Reductions in provider payments by the independent panel that Obama’s health law established and shortfalls in subsidies for insurance coverage under the Ryan plan would run into the same political obstacles, Bixby said.
“The underlying problem here is both are trying to do a magic savings approach: Wave the magic wand,” Bixby said. “No cap is going to work if it’s not realistic. That’s what we’ve learned from the Doc Fix. You can put it into law, but if it’s totally unrealistic it isn’t going to happen.”
The Obama-backed Affordable Care Act includes a series of steps intended to improve Medicare finances, both in the immediate years and over the long haul.
Among the moves in the early years are a reduction in payments to private Medicare Advantage insurance plans, new taxes on high-income earners, and a curtailment of growth in reimbursement rates for medical providers other than doctors through annual downward adjustments in payments based on the growth in economy-wide productivity.
Those changes will maintain Medicare’s solvency through 2024, which otherwise would only last until 2016, said Tricia Neuman, a senior vice president at the Kaiser Family Foundation and director of the health research group’s Medicare program.
Even so, Medicare chief actuary Richard Foster cautioned in a 2012 report that it would require “unprecedented changes” for health-care providers to lower costs enough to match improvements in the overall economy’s productivity.
“The best available evidence indicates that most health-care providers cannot improve their productivity to this degree -- or even approach such a level -- as a result of the labor-intensive nature of these services,” Foster wrote in an actuarial opinion contained in Medicare’s 2012 trustees report.
To be certain, Romney has provided few specifics on how he would contain Medicare costs other than by converting the program to a subsidy for individual insurance purchases. In contrast to Ryan and Obama, he doesn’t include a cap in the annual growth of Medicare expenditures in his plans.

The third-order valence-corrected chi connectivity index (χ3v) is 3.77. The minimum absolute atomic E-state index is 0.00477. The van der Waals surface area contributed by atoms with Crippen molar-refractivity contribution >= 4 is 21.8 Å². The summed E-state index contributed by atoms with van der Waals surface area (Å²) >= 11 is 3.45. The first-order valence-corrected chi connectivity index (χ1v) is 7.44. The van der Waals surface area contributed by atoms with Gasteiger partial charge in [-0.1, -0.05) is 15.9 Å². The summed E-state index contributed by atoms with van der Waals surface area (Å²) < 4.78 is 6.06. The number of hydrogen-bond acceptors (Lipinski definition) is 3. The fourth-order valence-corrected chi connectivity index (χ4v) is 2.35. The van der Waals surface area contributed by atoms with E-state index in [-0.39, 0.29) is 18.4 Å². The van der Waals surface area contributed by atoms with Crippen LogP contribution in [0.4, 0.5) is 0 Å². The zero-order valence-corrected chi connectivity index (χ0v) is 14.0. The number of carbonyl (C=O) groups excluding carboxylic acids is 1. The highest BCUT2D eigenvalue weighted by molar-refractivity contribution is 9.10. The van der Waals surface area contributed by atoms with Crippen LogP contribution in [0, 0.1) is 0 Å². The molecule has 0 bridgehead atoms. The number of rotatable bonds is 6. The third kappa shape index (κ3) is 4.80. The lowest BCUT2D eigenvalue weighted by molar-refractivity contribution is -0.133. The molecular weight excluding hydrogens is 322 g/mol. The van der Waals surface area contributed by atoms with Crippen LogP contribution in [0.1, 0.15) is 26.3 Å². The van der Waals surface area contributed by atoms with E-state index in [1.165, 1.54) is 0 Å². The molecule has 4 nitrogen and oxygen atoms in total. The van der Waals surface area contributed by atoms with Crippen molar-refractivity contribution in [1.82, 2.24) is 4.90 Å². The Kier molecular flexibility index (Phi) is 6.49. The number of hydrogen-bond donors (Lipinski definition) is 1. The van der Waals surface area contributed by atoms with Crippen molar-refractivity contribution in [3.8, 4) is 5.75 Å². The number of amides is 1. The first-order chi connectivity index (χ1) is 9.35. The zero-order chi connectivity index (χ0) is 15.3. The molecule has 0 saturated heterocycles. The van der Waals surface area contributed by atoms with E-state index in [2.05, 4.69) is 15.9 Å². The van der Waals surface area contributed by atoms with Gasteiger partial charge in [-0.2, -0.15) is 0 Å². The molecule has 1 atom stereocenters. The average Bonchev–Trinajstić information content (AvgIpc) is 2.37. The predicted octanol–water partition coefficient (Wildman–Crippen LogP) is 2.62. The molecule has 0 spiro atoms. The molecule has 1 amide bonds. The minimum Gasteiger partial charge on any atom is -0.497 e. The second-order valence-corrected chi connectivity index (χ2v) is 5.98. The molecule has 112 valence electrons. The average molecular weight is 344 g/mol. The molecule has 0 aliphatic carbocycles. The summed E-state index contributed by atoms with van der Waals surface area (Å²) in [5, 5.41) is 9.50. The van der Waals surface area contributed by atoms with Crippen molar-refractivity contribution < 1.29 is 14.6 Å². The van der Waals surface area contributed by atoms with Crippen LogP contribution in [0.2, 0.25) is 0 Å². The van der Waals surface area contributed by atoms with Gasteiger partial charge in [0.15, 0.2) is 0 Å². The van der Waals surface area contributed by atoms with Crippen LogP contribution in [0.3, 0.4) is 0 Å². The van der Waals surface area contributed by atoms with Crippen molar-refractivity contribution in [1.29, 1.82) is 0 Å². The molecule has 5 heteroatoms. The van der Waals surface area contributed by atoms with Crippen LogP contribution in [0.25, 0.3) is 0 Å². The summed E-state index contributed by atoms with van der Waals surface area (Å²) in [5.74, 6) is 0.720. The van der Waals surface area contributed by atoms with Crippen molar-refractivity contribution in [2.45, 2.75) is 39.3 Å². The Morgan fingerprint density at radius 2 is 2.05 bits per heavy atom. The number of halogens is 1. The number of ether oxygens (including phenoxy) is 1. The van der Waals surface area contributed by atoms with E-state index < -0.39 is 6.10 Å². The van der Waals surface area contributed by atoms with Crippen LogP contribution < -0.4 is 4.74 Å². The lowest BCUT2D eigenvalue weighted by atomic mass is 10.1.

Romney has also offered few details on his tax plan. He says he will cut individual income tax rates by 20 percent, eliminate the estate tax and alternative minimum tax and reduce corporate income taxes without adding to the budget deficit. He has said he will pay for them by closing loopholes, though he hasn’t identified which ones.
Peter Orszag, Obama’s former budget director and one of the architects of the health law, said White House policies already have contributed to a “remarkable” slowdown in Medicare cost growth.
The program’s costs grew by 3.2 percent during the fiscal year ended in September 2012, according to the Congressional Budget Office. By contrast, annual growth averaged more than 10 percent over the previous four decades, Orszag said.
Orszag attributed the slower increases to “the leading edge” of changes in medical-care practices such as the use of computer software in medical treatment decisions that “are being actively encouraged by Medicare policies.”
The health law also calls for programs to test longer-term strategies to lower costs. Among them are financial penalties for hospitals with high readmission or infection rates and research on comparative effectiveness of medical procedures. It also authorizes accountable-care organizations, which award hospitals and physician groups a share of any savings they can produce by streamlining care and reducing unnecessary or wasteful services.
“They’ve planted a thousand seeds and are hoping one or two of them will bloom,” said Marc Goldwein, senior policy director for the Committee for a Responsible Federal Budget, a nonprofit Washington group.